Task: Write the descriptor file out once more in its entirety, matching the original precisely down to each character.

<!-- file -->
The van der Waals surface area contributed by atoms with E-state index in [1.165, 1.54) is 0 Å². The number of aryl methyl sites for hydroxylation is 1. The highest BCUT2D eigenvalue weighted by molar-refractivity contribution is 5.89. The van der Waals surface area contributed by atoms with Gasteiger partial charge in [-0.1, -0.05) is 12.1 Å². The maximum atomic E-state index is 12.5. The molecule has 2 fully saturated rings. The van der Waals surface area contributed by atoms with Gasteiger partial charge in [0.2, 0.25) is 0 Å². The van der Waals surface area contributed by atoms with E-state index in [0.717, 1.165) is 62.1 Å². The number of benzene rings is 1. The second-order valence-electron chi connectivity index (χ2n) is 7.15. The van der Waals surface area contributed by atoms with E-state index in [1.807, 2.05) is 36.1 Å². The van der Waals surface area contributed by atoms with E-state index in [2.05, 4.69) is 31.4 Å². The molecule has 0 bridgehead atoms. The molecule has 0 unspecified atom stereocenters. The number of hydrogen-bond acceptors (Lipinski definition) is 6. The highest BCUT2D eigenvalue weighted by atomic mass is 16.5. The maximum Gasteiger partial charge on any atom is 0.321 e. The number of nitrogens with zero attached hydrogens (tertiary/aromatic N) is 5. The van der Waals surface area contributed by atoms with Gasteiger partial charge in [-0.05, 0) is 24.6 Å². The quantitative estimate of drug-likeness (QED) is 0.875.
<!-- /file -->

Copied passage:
The van der Waals surface area contributed by atoms with E-state index in [1.165, 1.54) is 0 Å². The number of aryl methyl sites for hydroxylation is 1. The highest BCUT2D eigenvalue weighted by molar-refractivity contribution is 5.89. The van der Waals surface area contributed by atoms with Gasteiger partial charge in [-0.1, -0.05) is 12.1 Å². The maximum atomic E-state index is 12.5. The molecule has 2 fully saturated rings. The van der Waals surface area contributed by atoms with Gasteiger partial charge in [0.2, 0.25) is 0 Å². The van der Waals surface area contributed by atoms with E-state index in [0.717, 1.165) is 62.1 Å². The number of benzene rings is 1. The second-order valence-electron chi connectivity index (χ2n) is 7.15. The van der Waals surface area contributed by atoms with E-state index in [1.807, 2.05) is 36.1 Å². The van der Waals surface area contributed by atoms with E-state index in [2.05, 4.69) is 31.4 Å². The molecule has 0 bridgehead atoms. The molecule has 0 unspecified atom stereocenters. The number of hydrogen-bond acceptors (Lipinski definition) is 6. The highest BCUT2D eigenvalue weighted by atomic mass is 16.5. The maximum Gasteiger partial charge on any atom is 0.321 e. The number of nitrogens with zero attached hydrogens (tertiary/aromatic N) is 5. The van der Waals surface area contributed by atoms with Gasteiger partial charge in [-0.05, 0) is 24.6 Å². The quantitative estimate of drug-likeness (QED) is 0.875.